Perspective: Healthcare reform and the future of medicine: a med school dean shares his views

Charles J. Lockwood, MD, MHCM, discusses the Affordable Care Act, primary care, and the state of the healthcare system with Medical Economics Editor-in-Chief Lois A. Bowers, MA.

Charles J. Lockwood, MD, MHCM, dean of the College of Medicine andvice president for health sciences at Ohio State University, recentlyshared his thoughts on healthcare reform and the future of medicine withEditor-in-Chief Lois A. Bowers, MA.

A: In states that have a greater percentage of uninsured patients, there's going to be a lot more spending, and that's going to drive healthcare delivery reform, almost certainly in the form of some kind of global fee or capitation. I see rapid consolidation of health systems across the country. They'll be competing for those capititated lives and either offering their own insurance products, partnering with insurance companies, or being bought by insurance companies. There will be kind of a brave new world of healthcare delivery. Health systems will begin to focus on prevention, community health, and general wellness approaches.

A: To accommodate primary care, we'll develop a multi-tiered system. The first tier will be retail clinics and midlevel providers providing basic vaccinations, point-of-care testing, anything that can be algorithm-driven, where you really don't need a physician. That currently takes up about 30% to 40% of primary care practice time, and it's one of the reasons why PCPs would have to work 18 hours a day if they really did everything they were supposed to do for an average panel in terms of prevention and acute care treatments. Tier two would be family physicians, general ob/gyns, pediatricians, and general surgeons who would provide preventive care and some urgent care. They would focus on wellness and on the initial management of diseases such as diabetes and thyroid disease. At the heart of the third tier would be comprehensivists who would coordinate the care for patients with more complex conditions. Most importantly, they would focus on the patients-almost all of whom have lots of co-morbidities-who account for much of the costs. They would leverage electronic health records and social networks to keep them out of the hospitals, keep them as healthy as possible, and make sure that there's no replication of testing and treatment. This activity will really drive down errors, drive down costs. I call them multispecialty patient homes. But the key with any complex health system is simple rules. And the simple rule that I think will change healthcare delivery will be to move from fee-for-service to global fees.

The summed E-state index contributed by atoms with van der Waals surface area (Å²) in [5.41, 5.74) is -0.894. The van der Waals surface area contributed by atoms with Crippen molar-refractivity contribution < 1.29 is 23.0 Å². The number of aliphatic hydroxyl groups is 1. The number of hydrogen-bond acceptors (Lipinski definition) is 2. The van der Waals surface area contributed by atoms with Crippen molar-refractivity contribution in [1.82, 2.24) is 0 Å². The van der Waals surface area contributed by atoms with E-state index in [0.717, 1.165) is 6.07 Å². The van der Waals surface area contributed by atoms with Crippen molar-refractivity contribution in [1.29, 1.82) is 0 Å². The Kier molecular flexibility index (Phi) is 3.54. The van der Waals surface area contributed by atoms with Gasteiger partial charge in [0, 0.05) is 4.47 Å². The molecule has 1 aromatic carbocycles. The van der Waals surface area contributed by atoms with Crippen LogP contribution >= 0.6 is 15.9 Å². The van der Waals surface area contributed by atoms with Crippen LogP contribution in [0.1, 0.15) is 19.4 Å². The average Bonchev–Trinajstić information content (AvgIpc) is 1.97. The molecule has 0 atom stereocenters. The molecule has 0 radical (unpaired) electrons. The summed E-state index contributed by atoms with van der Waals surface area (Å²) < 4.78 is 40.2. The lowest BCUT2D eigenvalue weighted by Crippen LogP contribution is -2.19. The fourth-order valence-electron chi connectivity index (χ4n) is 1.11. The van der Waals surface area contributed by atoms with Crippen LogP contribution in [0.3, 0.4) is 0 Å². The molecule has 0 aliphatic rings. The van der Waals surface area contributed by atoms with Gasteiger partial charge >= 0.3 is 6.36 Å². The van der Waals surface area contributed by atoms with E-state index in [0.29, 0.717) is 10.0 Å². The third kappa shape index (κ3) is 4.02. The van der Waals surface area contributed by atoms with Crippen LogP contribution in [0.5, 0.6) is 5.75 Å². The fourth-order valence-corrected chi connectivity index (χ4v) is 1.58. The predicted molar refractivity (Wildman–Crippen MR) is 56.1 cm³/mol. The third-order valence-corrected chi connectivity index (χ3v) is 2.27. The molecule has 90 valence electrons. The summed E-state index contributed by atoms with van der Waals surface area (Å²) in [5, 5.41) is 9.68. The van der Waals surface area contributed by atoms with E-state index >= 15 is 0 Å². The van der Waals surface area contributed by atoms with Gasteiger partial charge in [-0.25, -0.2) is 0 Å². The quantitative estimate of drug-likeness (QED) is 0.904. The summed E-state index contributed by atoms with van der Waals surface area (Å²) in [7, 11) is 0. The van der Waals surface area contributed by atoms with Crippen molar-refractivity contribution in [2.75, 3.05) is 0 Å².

Q: What can doctors do to be part of the solution to what ails the system?

A: We need to advocate for ourselves in the sense of tort reform and ensuring that we continue to be reimbursed at an appropriate level given the quality of care that we provide. But we also need to be willing to adapt, with the constant focus being that we need to provide value to our patients, which means better and better outcomes, higher and higher quality care, higher and higher patient satisfaction, for lower and lower cost. We have to wring out the wastes and expenses of the system while improving efficiency.

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